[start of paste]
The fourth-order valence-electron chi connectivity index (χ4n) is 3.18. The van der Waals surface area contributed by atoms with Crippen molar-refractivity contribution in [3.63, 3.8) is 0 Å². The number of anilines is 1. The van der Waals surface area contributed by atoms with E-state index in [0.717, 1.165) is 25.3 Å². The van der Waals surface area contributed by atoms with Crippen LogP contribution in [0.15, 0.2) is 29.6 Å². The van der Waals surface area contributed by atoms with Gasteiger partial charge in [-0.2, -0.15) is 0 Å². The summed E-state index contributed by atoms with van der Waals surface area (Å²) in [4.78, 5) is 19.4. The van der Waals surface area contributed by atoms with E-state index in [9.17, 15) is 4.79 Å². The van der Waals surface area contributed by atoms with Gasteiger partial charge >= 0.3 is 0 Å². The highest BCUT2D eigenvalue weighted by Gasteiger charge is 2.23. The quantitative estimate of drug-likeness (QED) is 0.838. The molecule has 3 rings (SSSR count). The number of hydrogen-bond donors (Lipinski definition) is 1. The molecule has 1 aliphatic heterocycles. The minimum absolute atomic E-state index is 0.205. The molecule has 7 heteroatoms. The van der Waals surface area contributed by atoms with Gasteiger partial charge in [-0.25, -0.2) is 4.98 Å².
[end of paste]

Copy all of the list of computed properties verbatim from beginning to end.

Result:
The fourth-order valence-electron chi connectivity index (χ4n) is 3.18. The van der Waals surface area contributed by atoms with Crippen molar-refractivity contribution in [3.63, 3.8) is 0 Å². The number of anilines is 1. The van der Waals surface area contributed by atoms with E-state index in [0.717, 1.165) is 25.3 Å². The van der Waals surface area contributed by atoms with Crippen LogP contribution in [0.15, 0.2) is 29.6 Å². The van der Waals surface area contributed by atoms with Gasteiger partial charge in [-0.2, -0.15) is 0 Å². The summed E-state index contributed by atoms with van der Waals surface area (Å²) in [4.78, 5) is 19.4. The van der Waals surface area contributed by atoms with E-state index in [9.17, 15) is 4.79 Å². The van der Waals surface area contributed by atoms with Gasteiger partial charge >= 0.3 is 0 Å². The highest BCUT2D eigenvalue weighted by Gasteiger charge is 2.23. The quantitative estimate of drug-likeness (QED) is 0.838. The molecule has 3 rings (SSSR count). The number of hydrogen-bond donors (Lipinski definition) is 1. The molecule has 1 aliphatic heterocycles. The minimum absolute atomic E-state index is 0.205. The molecule has 7 heteroatoms. The van der Waals surface area contributed by atoms with Gasteiger partial charge in [-0.25, -0.2) is 4.98 Å².